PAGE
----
You can tell the difference quite quickly – true cinnamon is a light tan and has a subtle woody aroma like box or sandalwood, with hints of cinnamon and citrus, whereas cassia cinnamon is a darker tan and has a more direct, blunter petrochemical aroma that is strongly “cinnamony” and reminiscent of German Christmas biscuits (Spekulatius or Zimtsterne) and Danish pastries.  As an aside, we are sometimes told Steenbergs cinnamon does not taste like cinnamon, but then find there has been confusion between cassia and cinnamon, because this is the more readily-found form of the spice.

The confusion arises because cassia cinnamon is quite legitimately, also, sold as cinnamon and is the cinnamon used in baking – hence, it’s other name “baker’s cinnamon”.

From a chemical view, cassia and cinnamon are noticeably different.  True cinnamon contains eugenol and benzyl-benzoate and no (or trace) coumarin.  In contrast, cassia cinnamon contains high amounts of coumarin.  Both cassia and cinnamon contain cinnamaldehyde.

In terms of levels of coumarin in powder versus quills, cassia quills have coumarin levels 75% lower than the powder.  For true cinnamon, quills have higher coumarin levels than powder, but both are still low.

Why is coumarin a concern? In high doses, coumarin can cause liver damage in small group of sensitive individuals.  However, only some individuals are susceptible to liver issues from coumarin, and those individuals would need to exceed the TDI for more than two weeks before liver issues might arise, then if they do occur the toxicity is reversible.  Maximum daily limits of coumarin have been set in the EU.

This issue originally arose with a report on cassia cinnamon in 2006 by the Bundesinstitut für Risikobewertung (“BfR”), the scientific agency charged with providing scientific evidence for consumer health protection in Germany.  This showed that consumption of foods containing cassia cinnamon can result in the TDI of coumarin being exceeded, because of the high levels of cassia cinnamon used in some recipes.  Consequently, there has been a knock-on impact for bakers of traditional European bakery goods, e.g. cinnamon rolls (Danish pastries/kanelsnegle) and cinnamon Christmas cookies (Zimtsterne) within Europe, and people who use cinnamon to reduce their sugar intake by sprinkling it onto their cereal.

EC Regulation 1334/2008 gives the following limits for coumarin, which specifically excludes spices and mixes of spices, herbs, teas and infusions:

Table 1: Limits for coumarin in particular food categories per EC Regulation 1334/2008


Compound food in which substance is restricted

Maximum level
mg/kg

Traditional and/or seasonal bakery ware containing a reference to cinnamon in the labelling

50

Breakfast cereals including muesli

20

Fine bakery ware, with the exception of traditional and seasonal bakery ware (above)

15

Desserts

5

The best technical information available is found at the BfR’s website.  There is an excellent FAQ that covers pretty much everything you need to know: http://www.bfr.bund.de/cm/349/faq-on-coumarin-in-cinnamon-and-other-foods.pdf, and their latest opinion includes the following on consumption of spices (see http://www.bfr.bund.de/cm/349/new-insights-into-coumarin-contained-in-cinnamon.pdf dated 2012)[1]:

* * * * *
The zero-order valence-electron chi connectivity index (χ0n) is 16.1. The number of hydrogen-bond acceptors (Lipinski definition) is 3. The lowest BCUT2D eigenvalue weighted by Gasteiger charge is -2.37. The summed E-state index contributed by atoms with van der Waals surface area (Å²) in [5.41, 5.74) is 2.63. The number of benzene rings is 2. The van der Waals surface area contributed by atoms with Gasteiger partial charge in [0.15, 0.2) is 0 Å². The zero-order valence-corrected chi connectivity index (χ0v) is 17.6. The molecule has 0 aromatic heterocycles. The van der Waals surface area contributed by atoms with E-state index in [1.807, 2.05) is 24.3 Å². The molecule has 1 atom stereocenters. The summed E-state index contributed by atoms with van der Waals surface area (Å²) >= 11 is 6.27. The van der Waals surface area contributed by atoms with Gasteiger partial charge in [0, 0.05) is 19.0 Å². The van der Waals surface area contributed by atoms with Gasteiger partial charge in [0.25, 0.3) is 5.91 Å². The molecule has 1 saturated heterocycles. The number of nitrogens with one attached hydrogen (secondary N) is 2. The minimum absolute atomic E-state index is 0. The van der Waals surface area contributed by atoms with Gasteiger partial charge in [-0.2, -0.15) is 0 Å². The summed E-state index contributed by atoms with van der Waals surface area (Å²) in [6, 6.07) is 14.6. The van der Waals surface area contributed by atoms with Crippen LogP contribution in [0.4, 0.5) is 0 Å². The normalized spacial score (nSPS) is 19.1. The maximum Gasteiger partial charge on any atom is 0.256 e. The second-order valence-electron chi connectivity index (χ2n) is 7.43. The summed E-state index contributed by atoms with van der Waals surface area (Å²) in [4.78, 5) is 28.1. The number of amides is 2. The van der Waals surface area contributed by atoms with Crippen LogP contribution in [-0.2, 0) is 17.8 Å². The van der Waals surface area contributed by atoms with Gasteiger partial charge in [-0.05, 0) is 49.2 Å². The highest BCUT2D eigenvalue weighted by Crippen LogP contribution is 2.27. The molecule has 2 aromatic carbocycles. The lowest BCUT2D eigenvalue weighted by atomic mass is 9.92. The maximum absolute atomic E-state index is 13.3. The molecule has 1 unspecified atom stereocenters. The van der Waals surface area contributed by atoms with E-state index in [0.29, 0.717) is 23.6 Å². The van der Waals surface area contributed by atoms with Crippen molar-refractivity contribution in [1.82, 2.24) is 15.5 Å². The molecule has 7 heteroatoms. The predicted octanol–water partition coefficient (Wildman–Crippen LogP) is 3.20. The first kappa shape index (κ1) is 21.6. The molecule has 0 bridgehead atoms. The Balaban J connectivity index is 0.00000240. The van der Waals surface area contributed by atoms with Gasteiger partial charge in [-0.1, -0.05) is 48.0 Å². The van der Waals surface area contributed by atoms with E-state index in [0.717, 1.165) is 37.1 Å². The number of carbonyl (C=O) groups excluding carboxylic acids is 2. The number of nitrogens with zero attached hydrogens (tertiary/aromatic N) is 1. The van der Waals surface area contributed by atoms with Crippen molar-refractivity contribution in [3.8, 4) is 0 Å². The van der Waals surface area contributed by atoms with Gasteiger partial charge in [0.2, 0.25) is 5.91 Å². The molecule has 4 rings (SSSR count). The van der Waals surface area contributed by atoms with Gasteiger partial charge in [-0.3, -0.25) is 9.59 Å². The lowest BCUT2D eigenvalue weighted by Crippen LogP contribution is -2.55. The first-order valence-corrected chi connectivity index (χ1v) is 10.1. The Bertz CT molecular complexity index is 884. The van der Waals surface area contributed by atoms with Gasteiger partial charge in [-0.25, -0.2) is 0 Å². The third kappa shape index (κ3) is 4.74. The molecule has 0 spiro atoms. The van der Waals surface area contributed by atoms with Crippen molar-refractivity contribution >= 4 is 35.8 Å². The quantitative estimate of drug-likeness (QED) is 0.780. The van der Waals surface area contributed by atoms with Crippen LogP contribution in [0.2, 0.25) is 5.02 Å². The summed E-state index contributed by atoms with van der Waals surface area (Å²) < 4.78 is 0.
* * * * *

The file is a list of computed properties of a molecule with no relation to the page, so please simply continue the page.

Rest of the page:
“For cinnamon sticks and cinnamon powder as a spice for household use, no limit values have been defined, however.  If an average coumarin content in cassia cinnamon of 3000mg per kilogram of cinnamon is assumed, the TDI value can be exceeded by consumers who eat a great deal of cassia cinnamon.  For an adult with a body weight of 60kg, the TDI value is reached, if 2g of cassia cinnamon are consumed per day.  For an infant with a body weight of 15kg, this is the case if 0.5g of cassia cinnamon are consumed per day.  Overall exposure can be increased by other sources, for example coumarin-containing cosmetics.  Consumers who frequently and regularly eat cinnamon-containing foods should be aware of this.  The BfR still recommends that cassia cinnamon is consumed in moderation.  Consumers frequently using large quantities of cinnamon as a condiment should therefore opt for the low-coumarin Ceylon cinnamon.”

How much coumarin is there in Steenbergs spice products?  We have had some of our relevant spices tested for coumarin levels by Eurofins Analtytik GmbH, using high performance liquid chromatography.  The results are shown in the table below, together with results from peer-reviewed scientific papers.

Table 2: Coumarin content of cassia cinnamon, true cinnamon and spice blends


Name

Other names

Origin

Coumarin
mg kg-1

Coumarin
%

Cassia Baker’s cinnamon Vietnam

 2 900

0.3 

Cassia [2] Baker’s cinnamon, Chinese cinnamon, bastard cinnamon

4 167

0.4

Cassia [3] Indonesia, Vietnam

3 856

0.4

Cassia [4] Indonesia, Vietnam

2 239

0.2

Cassia [5] China, Indonesia, Vietnam

3 016

0.3

Cassia [6]

3 250

0.3

Cassia [7] Indonesia

4 020

0.4

Cinnamon True cinnamon Sri Lanka

 31

– 

Cinnamon [2] True cinnamon, Ceylon cinnamon Sri Lanka

68

Cinnamon [3] Sri Lanka

nd

Cinnamon [4] Sri Lanka

25

Cinnamon [5] Sri Lanka

nd

Cinnamon [6]

44

Cinnamon [7] Sri Lanka

64

Mixed spice   UK

 670

 0.1

Fairtrade mixed spice   UK

 22

 –

Pumpkin pie   UK

 22

 –

Tonka beans   Brazil

 52 000

 5.2

In conclusion, cassia cinnamon has coumarin levels of 2239 – 4167 mg kg-1, almost 100 times greater than levels in true cinnamon with the range of 0 – 68 mg kg-1.  Steenbergs spice mixes have low coumarin levels at 22 – 670 mg kg-1.  where one of the blends included about one-quarter cassia cinnamon.  In contrast, tonka beans have very high levels of coumarin of 52000 mg kg-1.